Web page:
It is highlighted that the Drugs and Cosmetics Act was formulated in 1940 and the Drugs and Cosmetics Rules in 1945, since they were enacted prior to the advent of internet, they did not consider the sale of drugs online or over the internet.  Through a circular dated 30.12.2015, the Drugs Controller General (India) clarified that the Act and Rules do not differentiate between the sale of drugs through conventional means or online. Companies selling drugs through online pharmacies were required to comply with the Act and the Rules. Due to the lack of a monitoring mechanism and operational efficiency, the need to introduce separate rules to govern online sale of drugs was realized. It is noted that parties opposing these e-pharmacies have averred that the former openly flout these rules and play with the health of millions. However, with the notification of the Draft rules being issued, it is highlighted that the Indian Internet Pharmacy Association (IIPA), a self-regulatory body of e-pharmacies believes that online pharmacies will encourage a transparent mechanism for drug dispensing and will also have higher accountability as the entire procedure will be tracked.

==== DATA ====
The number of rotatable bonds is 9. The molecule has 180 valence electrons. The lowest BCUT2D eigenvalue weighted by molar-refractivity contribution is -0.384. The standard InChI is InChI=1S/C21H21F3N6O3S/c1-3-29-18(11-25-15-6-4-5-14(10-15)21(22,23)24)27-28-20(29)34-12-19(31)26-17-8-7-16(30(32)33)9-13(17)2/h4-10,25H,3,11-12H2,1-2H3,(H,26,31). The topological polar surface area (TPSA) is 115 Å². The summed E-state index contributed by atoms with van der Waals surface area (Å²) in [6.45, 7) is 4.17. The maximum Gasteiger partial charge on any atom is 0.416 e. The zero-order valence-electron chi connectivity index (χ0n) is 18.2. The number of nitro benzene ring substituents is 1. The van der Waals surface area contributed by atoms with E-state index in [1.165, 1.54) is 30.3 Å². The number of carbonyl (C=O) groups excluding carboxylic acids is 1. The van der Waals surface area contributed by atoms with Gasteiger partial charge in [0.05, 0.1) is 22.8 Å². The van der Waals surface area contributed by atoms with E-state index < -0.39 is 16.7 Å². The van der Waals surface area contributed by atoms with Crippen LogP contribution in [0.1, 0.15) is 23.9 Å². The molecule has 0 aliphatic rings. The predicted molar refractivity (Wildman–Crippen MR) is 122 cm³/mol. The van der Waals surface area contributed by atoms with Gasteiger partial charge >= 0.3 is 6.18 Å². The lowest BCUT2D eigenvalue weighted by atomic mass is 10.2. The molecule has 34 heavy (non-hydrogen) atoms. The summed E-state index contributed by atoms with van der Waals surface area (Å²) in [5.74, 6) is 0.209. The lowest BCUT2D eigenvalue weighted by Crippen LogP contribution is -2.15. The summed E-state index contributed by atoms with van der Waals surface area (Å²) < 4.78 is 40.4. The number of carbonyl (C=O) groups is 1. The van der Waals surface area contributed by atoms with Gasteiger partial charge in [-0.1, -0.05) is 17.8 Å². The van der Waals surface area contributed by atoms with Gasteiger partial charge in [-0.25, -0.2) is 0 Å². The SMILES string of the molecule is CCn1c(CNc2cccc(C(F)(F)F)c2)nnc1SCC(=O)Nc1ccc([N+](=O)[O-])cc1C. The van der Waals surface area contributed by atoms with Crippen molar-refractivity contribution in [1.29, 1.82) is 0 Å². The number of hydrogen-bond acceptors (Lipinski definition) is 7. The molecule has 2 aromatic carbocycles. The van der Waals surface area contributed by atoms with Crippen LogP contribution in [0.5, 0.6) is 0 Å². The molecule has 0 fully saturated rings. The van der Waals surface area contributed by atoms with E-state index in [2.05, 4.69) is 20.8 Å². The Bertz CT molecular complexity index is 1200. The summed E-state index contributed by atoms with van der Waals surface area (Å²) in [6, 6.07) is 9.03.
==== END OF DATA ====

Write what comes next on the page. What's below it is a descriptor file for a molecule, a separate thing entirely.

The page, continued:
The Draft Rules on ‘Sale of drugs through e-pharmacy’ provide that:

  1. a) No person will distribute or sell, stock, exhibit or offer for sale of drugs through e-pharmacy portal unless registered (with the Central Drugs Standard Control Organization (CDSCO).
  2. b) Any person who intends to conduct business of e-pharmacy shall apply for the grant of registration to the Central Licensing Authority in Form 18AA through the online portal of the Central Government.
  3. c) The registration issued to any person for e-pharmacy will remain valid for a period of three years from the date of issuance, and a renewal of registration will have to be done if it wants to continue.
  4. d) The application of registration of e-pharmacy will have to be accompanied by a sum of Rs.50,000 and also that the registration holder of the e-pharmacy will have to comply with the provisions of the Information Technology Act, 2000.
  5. e) The supply of any drug shall be made against a cash or credit memo generated through the e-pharmacy portal and such memos shall be maintained by the e-pharmacy registration holder as record.